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Tim Cone crushed over death of triangle offense architect Tex Winter

Ginebra head coach Tim Cone. Photo by Tristan Tamayo/INQUIRER.net Barangay Ginebra head coach Tim Cone paid his respects to the iconic offensive maestro Tex Winter, who passed away Thursday at the.....»»

Category: newsSource: philippinetimes philippinetimesOct 12th, 2018

Art Dela Cruz set to make long time coming Ginebra debut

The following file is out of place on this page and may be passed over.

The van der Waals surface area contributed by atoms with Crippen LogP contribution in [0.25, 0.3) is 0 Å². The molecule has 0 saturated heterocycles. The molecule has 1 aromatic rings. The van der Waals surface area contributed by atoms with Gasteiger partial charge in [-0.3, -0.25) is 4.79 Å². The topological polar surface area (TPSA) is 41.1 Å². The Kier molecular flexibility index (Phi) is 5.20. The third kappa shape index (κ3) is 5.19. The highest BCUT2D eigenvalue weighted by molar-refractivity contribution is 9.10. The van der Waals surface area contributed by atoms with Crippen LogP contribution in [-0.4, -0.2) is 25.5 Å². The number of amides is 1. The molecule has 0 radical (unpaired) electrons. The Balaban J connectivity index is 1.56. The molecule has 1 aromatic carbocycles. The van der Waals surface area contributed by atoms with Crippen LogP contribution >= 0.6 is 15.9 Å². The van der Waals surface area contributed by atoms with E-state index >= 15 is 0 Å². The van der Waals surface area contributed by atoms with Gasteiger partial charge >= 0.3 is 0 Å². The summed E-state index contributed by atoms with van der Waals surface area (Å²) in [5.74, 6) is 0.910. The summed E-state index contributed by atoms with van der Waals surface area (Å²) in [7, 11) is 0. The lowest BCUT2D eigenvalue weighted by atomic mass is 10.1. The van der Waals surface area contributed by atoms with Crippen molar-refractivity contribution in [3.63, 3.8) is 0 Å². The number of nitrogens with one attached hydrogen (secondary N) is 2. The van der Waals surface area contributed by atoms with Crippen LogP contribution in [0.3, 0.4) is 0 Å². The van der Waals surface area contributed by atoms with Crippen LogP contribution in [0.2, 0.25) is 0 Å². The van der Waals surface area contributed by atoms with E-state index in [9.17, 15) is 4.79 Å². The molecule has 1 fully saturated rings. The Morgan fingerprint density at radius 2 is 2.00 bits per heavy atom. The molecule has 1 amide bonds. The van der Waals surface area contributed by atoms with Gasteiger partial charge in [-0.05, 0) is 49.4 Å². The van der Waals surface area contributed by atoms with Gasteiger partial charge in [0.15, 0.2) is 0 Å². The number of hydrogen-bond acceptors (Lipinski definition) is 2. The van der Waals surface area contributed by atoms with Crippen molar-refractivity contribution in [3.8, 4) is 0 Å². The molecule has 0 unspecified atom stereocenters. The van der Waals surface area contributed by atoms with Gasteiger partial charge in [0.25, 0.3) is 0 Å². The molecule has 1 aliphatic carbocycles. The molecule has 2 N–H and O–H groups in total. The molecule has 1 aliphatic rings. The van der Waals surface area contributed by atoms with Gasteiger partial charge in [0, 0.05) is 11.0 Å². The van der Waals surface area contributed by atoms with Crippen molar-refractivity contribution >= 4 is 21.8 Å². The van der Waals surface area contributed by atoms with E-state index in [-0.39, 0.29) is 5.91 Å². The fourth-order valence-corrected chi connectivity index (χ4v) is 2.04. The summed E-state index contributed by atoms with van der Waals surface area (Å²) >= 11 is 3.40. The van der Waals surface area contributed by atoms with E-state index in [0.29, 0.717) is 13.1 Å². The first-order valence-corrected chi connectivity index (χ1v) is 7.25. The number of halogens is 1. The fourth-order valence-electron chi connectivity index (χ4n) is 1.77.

After months of recovery, Art Dela Cruz is projected to finally debut for Barangay Ginebra in the upcoming PBA Governor's Cup. As per Dela Cruz and head coach Tim Cone, they are looking into fielding him starting around October. "Sabi ni Coach [Tim Cone], middle of the conference. My goal is October, second week of October. But my focus right now is rehab nga, and then sabi rin sa akin ni Coach na this time, i-sure mo na 100% ka na. And loaded naman yung team so there's no hurry," said Dela Cruz Sunday afternoon during Ginebra's victory party with fans for their latest championship. "He's due back maybe in October, but we'll see. We'll play it by ear by that time, we're not gonna push him," added Cone. Dela Cruz first ruptured his Achilles tendon during a Gilas Pilipinas practice in March 2017. He was still a player of Blackwater Elite then. When he was shipped to Brgy. Ginebra in a trade that involved Chris Ellis, Raymond Aguilar, and Dave Marcelo in August 2017, he re-injured his tendon before he had his Ginebra debut. It has been 17 months and counting since Dela Cruz last played a game in the PBA. "Medyo matagal na. Talagang maging patient lang ako, iniisip ko din 'yung long-term eh, hindi lang itong conference na ito," he said. In those long months, Dela Cruz focused on his injury's rehabilitation and understanding the sophisticated system of Cone's triangle offense. "Learning na rin yung triangle sa akin. Actually, bago lang ako sa triangle, most of my career is run and gun sa college [San Beda] eh. Ito slow ball kaya maganda rin pag galing ka sa injury, di ka masyadong masusunog," explained the former NCAA star. Interestingly, the versatile forward is also trying out the point guard role. "Actually, nagpa-practice na ako tapos ang position na nilalagay sa akin ni Coach, point guard. Ang laking bagay na noong sa college naumpisahan ko na. Pero ngayon, primary na eh. Primary na na point, kaya point going from power forward," said the 6-foot-4 player. As the Kings still celebrate their latest conquered land now - the Commissioner's Cup, there is no rush for Dela Cruz. After all, Ginebra seems to have long term plans for him in the pipeline. "After a second Achilles surgery, we do not want to rush him back. He's only 25, so he's got a lot of basketball ahead of him. And I keep telling him: it's not about this conference, it's about the next 8-10 years, that's when we want him for. We want him ready for the next 8-10 years," Cone shared. This is not a surprise given Cone's high regard on the do-it-all forward. He considers his game as a marriage of Scottie Thompson's and Joe Devance's. "We were choosing between him [Dela Cruz] and Scottie [Thompson] when he came out of the [2015] draft, and we chose Scottie which was obviously a great pick. But Art was a close second, just because we thought that his skills were very unique, similar to what Scottie does, but in a bigger version," Cone explained. "Art to me is kind of like the in-between Scottie and Joe, kind of right in between those two guys." Dela Cruz has so far posted norms of 12.3 points, 5.3 rebounds, 2.3 assists, and 1.7 steals in the PBA. Aside from Dela Cruz, Cone also targets to line-up new acquisition from Globalport Julian Sargent who is recuperating from a shoulder injury......»»